We've all been there. A pint of cask-conditioned beer, much anticipated, but flat in the glass, brimming with off-flavours and possessed with as much character as the Invisible Man. 

It might also be served too warm or too cold — one in four UK pubs had a major temperature issue in 2016 according to the Beer Quality Report of 2017.

When events like this happen too often, questions are asked by both customers and licensees about cask's viability. Drinkers begin to avoid cask like the plague, while licensees start perceiving it might be too troublesome. This is not only damaging to the pub or bar in question, but also to the cask sector.

 

PintofBeerFoam

 

Meanwhile, waiting in the wings, more robust and seemingly easier to handle, the new wave of keg beers, or craft keg if you like, is a more attractive proposition. It's especially attractive to those who started their beer journey on BrewDog's Punk IPA and have now progressed to the likes of Camden and Beavertown, none of whom produce cask-conditioned beer.

There is also a small but growing number of specialist beer bars where cask is absent, including the Norwich Tap House, the Grunting Growler in Glasgow, Mother Kelly's in Bethnal Green and fellow Londoner The Arbitrager.

Dan Solo, general manager at The Arbitrager, explains its absence: "We opened in 2015 keg only. Given the size of the bar we don't have the space for cask, but as well as that personally for me I wouldn't. I have worked with cask before and I like it but personally I think it's slowly dying."

A dramatic statement indeed and to understand Solo's view, we have to look at some of cask's problems, perceived or otherwise. For a start, there is the issue of staff, as Rory Walker, at the Borough in Lancaster explains.

"There is certainly apprehension about cask among some staff, particularly those that don't drink it themselves," he says. "Bar work is often a transitory profession and responsibility is left with a small group of experienced staff or managers. Everyone has their own way of doing it that works for them.

"Maybe it's best left to senior staff or maybe everyone should be trained, encouraged and supported. It always helps if all staff are able to sell cask to customers even if they don't manage the cellar.'

According to Benjamin Thomas at the Plasterers' Arms in Norwich, where 15 cask beers and nine keg are offered, "for many people the style, serve/temperature and depth of flavours of cask beers are better than keg."

 

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He continues: "Keg beer is increasing in popularity because brewers aren't as constrained by old fashioned styles that cask breweries think they should be producing, so there's just more delicious stuff out there. We sell a lot of cask beer still though because we spend a lot of time trying to get hold of the most exciting and interesting beer available."

Even though keg beer still needs a certain amount of care and attention, looking after cask can be pretty demanding according to Mark Dorber at the Anchor in Walberswick.

"It is not the physical preparation, stillaging, conditioning, maturing and tapping so much as the need for constant awareness of the carbonation and fitness of the beer in cask during its time in the cellar. It is the attention that has to be devoted to cask beer, a rapidly perishable liquid, that is energy sapping.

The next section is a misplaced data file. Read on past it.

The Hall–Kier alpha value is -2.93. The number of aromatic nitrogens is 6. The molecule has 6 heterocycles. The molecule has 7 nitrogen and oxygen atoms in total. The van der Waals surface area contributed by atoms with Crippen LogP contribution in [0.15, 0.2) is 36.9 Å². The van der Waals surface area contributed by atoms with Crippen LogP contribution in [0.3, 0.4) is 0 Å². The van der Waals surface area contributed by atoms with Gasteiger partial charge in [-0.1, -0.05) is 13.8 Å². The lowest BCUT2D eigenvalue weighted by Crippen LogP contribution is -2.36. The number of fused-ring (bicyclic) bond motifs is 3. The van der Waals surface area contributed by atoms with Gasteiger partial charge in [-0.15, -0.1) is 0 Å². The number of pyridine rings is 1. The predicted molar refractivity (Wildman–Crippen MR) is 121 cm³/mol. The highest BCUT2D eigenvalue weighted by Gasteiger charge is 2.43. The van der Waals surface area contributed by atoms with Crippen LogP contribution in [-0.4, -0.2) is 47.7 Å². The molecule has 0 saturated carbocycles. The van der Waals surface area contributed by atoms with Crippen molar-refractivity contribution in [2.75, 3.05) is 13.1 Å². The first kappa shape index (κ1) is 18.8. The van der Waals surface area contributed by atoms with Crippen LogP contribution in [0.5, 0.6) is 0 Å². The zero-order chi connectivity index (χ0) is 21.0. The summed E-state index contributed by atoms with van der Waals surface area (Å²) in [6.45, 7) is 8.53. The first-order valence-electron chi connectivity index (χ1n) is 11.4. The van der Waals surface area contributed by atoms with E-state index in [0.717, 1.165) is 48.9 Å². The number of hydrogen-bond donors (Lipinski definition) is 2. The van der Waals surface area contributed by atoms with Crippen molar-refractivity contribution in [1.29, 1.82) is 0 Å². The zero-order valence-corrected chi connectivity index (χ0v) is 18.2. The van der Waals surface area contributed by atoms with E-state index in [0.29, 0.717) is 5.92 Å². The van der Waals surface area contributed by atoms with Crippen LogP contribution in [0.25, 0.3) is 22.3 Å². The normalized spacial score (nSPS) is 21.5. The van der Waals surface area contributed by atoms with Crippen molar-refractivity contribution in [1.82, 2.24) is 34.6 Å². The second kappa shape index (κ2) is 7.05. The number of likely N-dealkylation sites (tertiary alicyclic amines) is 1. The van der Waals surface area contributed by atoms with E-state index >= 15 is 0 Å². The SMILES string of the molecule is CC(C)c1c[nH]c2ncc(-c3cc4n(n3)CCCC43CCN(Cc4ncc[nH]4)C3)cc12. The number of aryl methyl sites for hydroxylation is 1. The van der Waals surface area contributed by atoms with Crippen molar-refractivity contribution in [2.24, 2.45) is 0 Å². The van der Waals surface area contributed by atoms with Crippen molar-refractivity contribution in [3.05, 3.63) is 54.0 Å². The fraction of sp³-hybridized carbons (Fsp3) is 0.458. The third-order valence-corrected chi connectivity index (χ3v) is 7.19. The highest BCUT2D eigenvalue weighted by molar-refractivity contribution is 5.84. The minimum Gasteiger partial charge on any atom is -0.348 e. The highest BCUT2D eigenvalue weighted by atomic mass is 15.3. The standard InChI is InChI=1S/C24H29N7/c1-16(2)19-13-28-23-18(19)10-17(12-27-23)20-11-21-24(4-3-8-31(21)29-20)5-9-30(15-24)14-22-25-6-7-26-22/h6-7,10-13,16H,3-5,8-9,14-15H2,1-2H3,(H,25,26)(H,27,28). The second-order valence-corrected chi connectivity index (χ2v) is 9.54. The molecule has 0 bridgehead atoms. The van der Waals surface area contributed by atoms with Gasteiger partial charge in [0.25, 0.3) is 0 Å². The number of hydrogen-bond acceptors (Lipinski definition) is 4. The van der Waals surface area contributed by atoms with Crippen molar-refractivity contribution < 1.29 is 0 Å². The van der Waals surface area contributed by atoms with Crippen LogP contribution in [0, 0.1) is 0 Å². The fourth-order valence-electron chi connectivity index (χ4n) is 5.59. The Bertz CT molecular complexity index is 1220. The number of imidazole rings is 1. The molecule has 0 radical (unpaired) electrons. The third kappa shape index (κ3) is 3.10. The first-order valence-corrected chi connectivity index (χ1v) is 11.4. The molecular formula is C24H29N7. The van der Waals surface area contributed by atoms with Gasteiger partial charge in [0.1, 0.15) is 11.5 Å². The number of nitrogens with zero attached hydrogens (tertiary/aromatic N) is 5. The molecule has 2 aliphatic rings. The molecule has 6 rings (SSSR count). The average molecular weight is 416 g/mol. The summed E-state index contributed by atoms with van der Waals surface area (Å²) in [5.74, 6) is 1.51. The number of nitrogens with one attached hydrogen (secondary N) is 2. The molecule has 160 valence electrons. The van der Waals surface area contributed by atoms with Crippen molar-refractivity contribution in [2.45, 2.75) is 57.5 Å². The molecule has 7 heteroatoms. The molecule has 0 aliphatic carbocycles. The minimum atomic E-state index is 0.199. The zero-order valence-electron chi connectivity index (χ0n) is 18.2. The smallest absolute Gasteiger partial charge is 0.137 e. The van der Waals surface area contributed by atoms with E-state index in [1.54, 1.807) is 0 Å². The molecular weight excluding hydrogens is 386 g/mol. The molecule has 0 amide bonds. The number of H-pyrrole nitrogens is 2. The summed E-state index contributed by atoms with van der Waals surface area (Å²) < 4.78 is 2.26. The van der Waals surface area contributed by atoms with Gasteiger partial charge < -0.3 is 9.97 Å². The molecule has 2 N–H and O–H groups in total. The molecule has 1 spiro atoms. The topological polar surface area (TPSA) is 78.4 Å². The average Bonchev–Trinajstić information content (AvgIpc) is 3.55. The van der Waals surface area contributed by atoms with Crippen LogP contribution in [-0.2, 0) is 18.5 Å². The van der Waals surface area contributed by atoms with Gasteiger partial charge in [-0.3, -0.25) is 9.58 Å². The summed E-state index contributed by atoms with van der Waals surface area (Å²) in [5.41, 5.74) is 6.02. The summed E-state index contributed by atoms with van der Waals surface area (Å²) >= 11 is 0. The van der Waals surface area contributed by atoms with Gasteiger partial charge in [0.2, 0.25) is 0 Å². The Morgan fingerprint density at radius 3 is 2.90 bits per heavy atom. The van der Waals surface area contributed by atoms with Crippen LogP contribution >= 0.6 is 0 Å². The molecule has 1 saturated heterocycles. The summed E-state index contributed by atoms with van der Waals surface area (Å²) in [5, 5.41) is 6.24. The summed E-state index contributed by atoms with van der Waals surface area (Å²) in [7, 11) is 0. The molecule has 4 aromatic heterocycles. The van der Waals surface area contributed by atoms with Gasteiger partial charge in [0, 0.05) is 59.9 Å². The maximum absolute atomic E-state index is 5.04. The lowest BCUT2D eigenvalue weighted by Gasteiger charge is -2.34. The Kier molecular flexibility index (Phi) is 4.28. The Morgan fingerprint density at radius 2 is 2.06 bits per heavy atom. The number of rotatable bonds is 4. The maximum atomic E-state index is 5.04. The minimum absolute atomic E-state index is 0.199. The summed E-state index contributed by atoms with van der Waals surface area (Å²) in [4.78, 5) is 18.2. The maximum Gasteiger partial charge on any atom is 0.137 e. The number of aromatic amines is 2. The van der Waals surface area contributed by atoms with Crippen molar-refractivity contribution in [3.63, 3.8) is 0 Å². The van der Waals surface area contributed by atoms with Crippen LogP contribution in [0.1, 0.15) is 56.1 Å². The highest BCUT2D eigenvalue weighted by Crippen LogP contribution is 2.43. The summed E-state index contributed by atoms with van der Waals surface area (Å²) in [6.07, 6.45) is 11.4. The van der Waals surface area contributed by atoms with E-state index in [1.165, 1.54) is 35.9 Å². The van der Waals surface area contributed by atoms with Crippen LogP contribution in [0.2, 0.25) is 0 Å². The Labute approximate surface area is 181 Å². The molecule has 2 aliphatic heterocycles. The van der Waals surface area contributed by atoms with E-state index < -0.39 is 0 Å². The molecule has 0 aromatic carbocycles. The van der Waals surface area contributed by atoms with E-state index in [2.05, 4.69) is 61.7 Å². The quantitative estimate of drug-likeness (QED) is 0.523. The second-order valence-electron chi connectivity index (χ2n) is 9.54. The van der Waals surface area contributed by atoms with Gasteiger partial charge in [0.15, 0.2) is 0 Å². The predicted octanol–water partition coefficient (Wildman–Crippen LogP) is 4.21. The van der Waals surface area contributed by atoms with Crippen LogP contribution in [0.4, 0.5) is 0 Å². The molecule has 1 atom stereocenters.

"A publican's day is full of diversions and interruptions, and so the need to be on top of cask ale can be a task too far for those who are not natural beer nuts like me."

So what exactly can be done to make sure that your pub's cask offerings are in tip-top condition? Obviously, serving the beer at its correct temperature and regularly cleaning the lines are two musts.

Staff training is also essential, not just with the actual nuts and bolts of cellar management, but with beer styles. Drinkers have a lot more knowledge these days and bar staff need to be able to answer questions with confidence.

Licensees also need to think about what beers to put on the bar-top and realise that it might be more judicious sometimes to pick keg over cask.

 

Porter

 

According to West Berkshire Brewery boss Simon Lewis: "When it comes to selecting beers for your pub, there is one major priority. Quality. There is no point in offering a vast array of adventurous cask ales unless you have the facilities and expertise to serve them at their very best.

"It is better to offer a smaller, well-edited selection of fine beers that you can serve at premium quality, and give your customers the sort of excellent experience that will bring them back to your pub in the future. The aim should be to provide a varied choice that will offer something for everyone.

"Keg offers ease of serve, an option to buy smaller quantities and tends to be the format of choice for the newer, edgier craft beers. For pubs and bars with limited throughput keg may be a more practical choice than cask."

On the other hand, Pete Tilley, at the multi-award-winning Salutation Inn in the Gloucestershire village of Ham, doesn't know why cask and keg cannot sit alongside each other in perfect harmony at the bar.

"Whilst I love craft keg I am always disappointed when I walk into a specialist beer bar and they don't have any representation of our national drink.

"Cask is a brilliant way to serve beer, so I'm always quite sad when I don't see it in beer bars. I suppose the only time for me when it makes sense to focus on craft keg rather than cask is if the licensee wants to showcase a huge range of beers from a large number of beer lines and is worried about selling them fast enough."

There's still plenty of life in cask yet, but sometimes keg can give the beer-loving licensee a helping hand.